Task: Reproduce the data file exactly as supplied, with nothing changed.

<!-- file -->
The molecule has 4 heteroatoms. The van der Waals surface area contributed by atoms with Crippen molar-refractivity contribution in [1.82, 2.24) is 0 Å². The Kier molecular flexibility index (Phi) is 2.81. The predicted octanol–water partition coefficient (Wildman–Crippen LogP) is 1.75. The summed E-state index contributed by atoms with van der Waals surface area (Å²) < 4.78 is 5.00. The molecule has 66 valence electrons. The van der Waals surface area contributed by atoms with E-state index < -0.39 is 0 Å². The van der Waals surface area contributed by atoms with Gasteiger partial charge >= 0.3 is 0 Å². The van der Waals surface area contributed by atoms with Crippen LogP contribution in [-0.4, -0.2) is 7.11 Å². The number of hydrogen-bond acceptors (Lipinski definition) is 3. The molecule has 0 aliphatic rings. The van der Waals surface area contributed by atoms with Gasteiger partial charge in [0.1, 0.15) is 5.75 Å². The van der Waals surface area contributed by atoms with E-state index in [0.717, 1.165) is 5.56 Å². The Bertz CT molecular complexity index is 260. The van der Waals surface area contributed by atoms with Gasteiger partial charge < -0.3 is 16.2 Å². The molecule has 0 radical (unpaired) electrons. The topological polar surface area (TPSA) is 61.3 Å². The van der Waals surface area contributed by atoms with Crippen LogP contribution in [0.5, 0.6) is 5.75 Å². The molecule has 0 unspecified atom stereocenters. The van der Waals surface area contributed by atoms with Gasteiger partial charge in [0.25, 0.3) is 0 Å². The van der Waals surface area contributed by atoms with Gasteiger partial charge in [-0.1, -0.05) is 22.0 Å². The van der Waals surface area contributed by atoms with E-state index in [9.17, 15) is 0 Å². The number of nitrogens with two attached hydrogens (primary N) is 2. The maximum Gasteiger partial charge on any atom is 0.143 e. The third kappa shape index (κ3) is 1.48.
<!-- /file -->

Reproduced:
The molecule has 4 heteroatoms. The van der Waals surface area contributed by atoms with Crippen molar-refractivity contribution in [1.82, 2.24) is 0 Å². The Kier molecular flexibility index (Phi) is 2.81. The predicted octanol–water partition coefficient (Wildman–Crippen LogP) is 1.75. The summed E-state index contributed by atoms with van der Waals surface area (Å²) < 4.78 is 5.00. The molecule has 66 valence electrons. The van der Waals surface area contributed by atoms with E-state index < -0.39 is 0 Å². The van der Waals surface area contributed by atoms with Gasteiger partial charge >= 0.3 is 0 Å². The van der Waals surface area contributed by atoms with Crippen LogP contribution in [-0.4, -0.2) is 7.11 Å². The number of hydrogen-bond acceptors (Lipinski definition) is 3. The molecule has 0 aliphatic rings. The van der Waals surface area contributed by atoms with Gasteiger partial charge in [0.1, 0.15) is 5.75 Å². The van der Waals surface area contributed by atoms with E-state index in [0.717, 1.165) is 5.56 Å². The Bertz CT molecular complexity index is 260. The van der Waals surface area contributed by atoms with Gasteiger partial charge < -0.3 is 16.2 Å². The molecule has 0 radical (unpaired) electrons. The topological polar surface area (TPSA) is 61.3 Å². The van der Waals surface area contributed by atoms with Crippen LogP contribution in [0.5, 0.6) is 5.75 Å². The molecule has 0 unspecified atom stereocenters. The van der Waals surface area contributed by atoms with Gasteiger partial charge in [0.25, 0.3) is 0 Å². The van der Waals surface area contributed by atoms with Gasteiger partial charge in [-0.1, -0.05) is 22.0 Å². The van der Waals surface area contributed by atoms with E-state index in [9.17, 15) is 0 Å². The number of nitrogens with two attached hydrogens (primary N) is 2. The maximum Gasteiger partial charge on any atom is 0.143 e. The third kappa shape index (κ3) is 1.48.